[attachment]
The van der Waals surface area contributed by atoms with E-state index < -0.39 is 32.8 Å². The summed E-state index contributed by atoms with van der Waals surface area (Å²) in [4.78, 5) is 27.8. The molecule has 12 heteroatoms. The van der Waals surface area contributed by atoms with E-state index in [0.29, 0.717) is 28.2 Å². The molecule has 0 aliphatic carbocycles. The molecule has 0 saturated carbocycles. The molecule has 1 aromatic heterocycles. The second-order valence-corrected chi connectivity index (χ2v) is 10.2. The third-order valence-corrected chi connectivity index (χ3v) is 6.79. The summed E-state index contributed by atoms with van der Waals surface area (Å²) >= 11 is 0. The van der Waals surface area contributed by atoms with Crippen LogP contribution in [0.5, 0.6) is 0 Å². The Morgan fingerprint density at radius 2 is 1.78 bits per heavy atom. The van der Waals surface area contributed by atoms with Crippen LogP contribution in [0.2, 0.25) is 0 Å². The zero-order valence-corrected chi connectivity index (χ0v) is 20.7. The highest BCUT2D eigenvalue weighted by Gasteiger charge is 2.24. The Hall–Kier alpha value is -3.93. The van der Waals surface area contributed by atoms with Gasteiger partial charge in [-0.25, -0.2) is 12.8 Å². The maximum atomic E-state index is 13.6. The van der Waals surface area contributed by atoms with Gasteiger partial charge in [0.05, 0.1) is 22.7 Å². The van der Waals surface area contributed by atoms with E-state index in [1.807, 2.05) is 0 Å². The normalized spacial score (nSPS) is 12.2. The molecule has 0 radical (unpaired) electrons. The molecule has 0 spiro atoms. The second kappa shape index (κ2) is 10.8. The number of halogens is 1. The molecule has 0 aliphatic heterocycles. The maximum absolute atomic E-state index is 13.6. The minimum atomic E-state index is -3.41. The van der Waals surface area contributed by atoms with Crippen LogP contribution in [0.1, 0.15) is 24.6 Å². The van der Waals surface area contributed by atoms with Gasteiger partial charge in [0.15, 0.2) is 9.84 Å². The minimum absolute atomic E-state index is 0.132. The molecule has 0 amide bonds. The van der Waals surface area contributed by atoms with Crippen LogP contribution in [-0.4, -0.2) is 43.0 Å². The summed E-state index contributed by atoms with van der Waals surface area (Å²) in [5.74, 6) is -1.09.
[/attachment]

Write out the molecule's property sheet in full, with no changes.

The van der Waals surface area contributed by atoms with E-state index < -0.39 is 32.8 Å². The summed E-state index contributed by atoms with van der Waals surface area (Å²) in [4.78, 5) is 27.8. The molecule has 12 heteroatoms. The van der Waals surface area contributed by atoms with E-state index in [0.29, 0.717) is 28.2 Å². The molecule has 0 aliphatic carbocycles. The molecule has 0 saturated carbocycles. The molecule has 1 aromatic heterocycles. The second-order valence-corrected chi connectivity index (χ2v) is 10.2. The third-order valence-corrected chi connectivity index (χ3v) is 6.79. The summed E-state index contributed by atoms with van der Waals surface area (Å²) >= 11 is 0. The van der Waals surface area contributed by atoms with Crippen LogP contribution in [0.5, 0.6) is 0 Å². The Morgan fingerprint density at radius 2 is 1.78 bits per heavy atom. The van der Waals surface area contributed by atoms with Crippen LogP contribution in [0.2, 0.25) is 0 Å². The zero-order valence-corrected chi connectivity index (χ0v) is 20.7. The highest BCUT2D eigenvalue weighted by Gasteiger charge is 2.24. The Hall–Kier alpha value is -3.93. The van der Waals surface area contributed by atoms with Gasteiger partial charge in [-0.25, -0.2) is 12.8 Å². The maximum atomic E-state index is 13.6. The van der Waals surface area contributed by atoms with Gasteiger partial charge in [0.05, 0.1) is 22.7 Å². The van der Waals surface area contributed by atoms with E-state index in [1.807, 2.05) is 0 Å². The normalized spacial score (nSPS) is 12.2. The molecule has 0 radical (unpaired) electrons. The molecule has 0 spiro atoms. The second kappa shape index (κ2) is 10.8. The number of halogens is 1. The molecule has 0 aliphatic heterocycles. The maximum absolute atomic E-state index is 13.6. The minimum atomic E-state index is -3.41. The van der Waals surface area contributed by atoms with Crippen LogP contribution in [0.1, 0.15) is 24.6 Å². The van der Waals surface area contributed by atoms with Gasteiger partial charge in [0.15, 0.2) is 9.84 Å². The minimum absolute atomic E-state index is 0.132. The molecule has 0 amide bonds. The van der Waals surface area contributed by atoms with Crippen LogP contribution in [-0.4, -0.2) is 43.0 Å². The summed E-state index contributed by atoms with van der Waals surface area (Å²) in [5.74, 6) is -1.09.